OR, How I thought I'd hit my head on the debt ceiling but ended up stubbing my toe on low rates.
The Treasury Dept. surprised most of us willing to tell the truth with a "delay" in the issuance of 2 year notes. The yield on current 2s slid a couple basis points on the news. That T Bills for Nov. had slipped away on spooky default apparitions went unnoticed save the few somber practitioners still charged with that segment of the curve. In a moment of Zen for timing, CS announced it would shutter its PD operations. Hey, no debt no need to be a PD !
The Treasury Dept. explained their move by a concern that the Note would not settle. I would agree with MS "govvie guru" David Greenlaw, this move smells like political pressure from the Administration via Jack Lew. For all the now regular hyperventilating over debts (too much or too few depending on who's yelling louder) , cash management and ceilings; Treasury has avoided messing with issuance.
The debt ceiling is nothing more than a Congressional tool to improve the optics that those you've sent to DC are watching the purse. The Administration, and others, have spun the sound bite that, "This is just to pay for what we've already spent." A half truth, at best. The fear of non-payment in Bills coupled with hoarding short supply in 2s -simultaneously - shows the Sybil-esque responses to the same issue.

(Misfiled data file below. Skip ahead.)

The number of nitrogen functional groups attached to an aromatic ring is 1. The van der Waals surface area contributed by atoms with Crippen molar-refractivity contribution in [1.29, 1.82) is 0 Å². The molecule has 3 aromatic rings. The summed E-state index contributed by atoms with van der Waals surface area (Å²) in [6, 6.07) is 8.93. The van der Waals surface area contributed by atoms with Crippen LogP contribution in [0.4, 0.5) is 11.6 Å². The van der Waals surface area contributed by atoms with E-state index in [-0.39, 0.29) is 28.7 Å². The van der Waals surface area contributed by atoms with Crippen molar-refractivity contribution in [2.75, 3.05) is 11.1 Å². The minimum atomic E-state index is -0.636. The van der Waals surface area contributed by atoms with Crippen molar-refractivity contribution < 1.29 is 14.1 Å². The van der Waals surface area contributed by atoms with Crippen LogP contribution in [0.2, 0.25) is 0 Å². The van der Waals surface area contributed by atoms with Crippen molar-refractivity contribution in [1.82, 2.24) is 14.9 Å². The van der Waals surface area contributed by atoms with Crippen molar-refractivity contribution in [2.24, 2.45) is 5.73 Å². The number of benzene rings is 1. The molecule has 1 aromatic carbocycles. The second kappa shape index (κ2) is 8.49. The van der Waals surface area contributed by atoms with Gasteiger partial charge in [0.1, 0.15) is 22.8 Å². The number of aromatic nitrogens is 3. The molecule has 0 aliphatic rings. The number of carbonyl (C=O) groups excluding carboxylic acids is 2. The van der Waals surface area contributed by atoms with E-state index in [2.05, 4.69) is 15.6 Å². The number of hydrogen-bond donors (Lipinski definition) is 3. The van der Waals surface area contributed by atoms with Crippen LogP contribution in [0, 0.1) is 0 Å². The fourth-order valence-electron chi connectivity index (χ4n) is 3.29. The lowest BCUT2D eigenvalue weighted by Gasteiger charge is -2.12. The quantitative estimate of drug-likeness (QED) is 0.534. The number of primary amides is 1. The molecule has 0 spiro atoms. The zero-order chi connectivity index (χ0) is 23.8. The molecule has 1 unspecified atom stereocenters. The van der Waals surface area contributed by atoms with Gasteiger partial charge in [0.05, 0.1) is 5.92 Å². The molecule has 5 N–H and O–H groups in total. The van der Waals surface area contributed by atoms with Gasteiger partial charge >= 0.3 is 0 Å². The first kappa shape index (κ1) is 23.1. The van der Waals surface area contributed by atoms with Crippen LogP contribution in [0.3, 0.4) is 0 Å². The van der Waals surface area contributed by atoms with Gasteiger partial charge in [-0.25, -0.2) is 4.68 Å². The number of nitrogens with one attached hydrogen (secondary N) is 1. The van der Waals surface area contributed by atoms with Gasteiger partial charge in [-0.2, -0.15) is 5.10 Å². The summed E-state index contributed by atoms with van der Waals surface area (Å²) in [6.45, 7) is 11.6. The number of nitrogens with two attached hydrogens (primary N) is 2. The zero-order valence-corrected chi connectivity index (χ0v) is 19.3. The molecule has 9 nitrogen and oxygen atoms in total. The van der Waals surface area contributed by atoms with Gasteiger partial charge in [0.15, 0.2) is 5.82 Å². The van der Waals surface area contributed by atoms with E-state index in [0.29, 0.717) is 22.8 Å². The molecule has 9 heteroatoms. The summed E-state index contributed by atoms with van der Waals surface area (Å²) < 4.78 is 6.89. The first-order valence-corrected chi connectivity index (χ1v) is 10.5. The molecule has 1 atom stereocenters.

The US "refunds" itself. The paltry yields Tea Party-ers say are "ripping off savers" reflect the risklessness of the paper. The interest is paid by the issuance of a like obligation. Quarterly, at one time, bi-monthly, monthly and weekly; the demand is only tenuously attached to supply . When deficits evaporate, or small thinkers balance the budget (or God forbid run a surplus) the running supply must decline. This does NOT constitute a shortage. Treasury messing with issues is hardly a "soft default" or a "reschedule", the latter purgatory the realm of governments with warmer climes like ARG and Greece.
If there is not enough debt in the market, then surely the Fed could off load some of its hoard without a problem. Since the Treasury Dept. gets the "profit" transfer from the Fed account, just don't pay it if you have a cash management problem. This is all circus accounting and carnival barking. The focus needs to come back to growing the economy faster. That's been done in times of big deficits AND marginal surpluses - the debt is not the problem.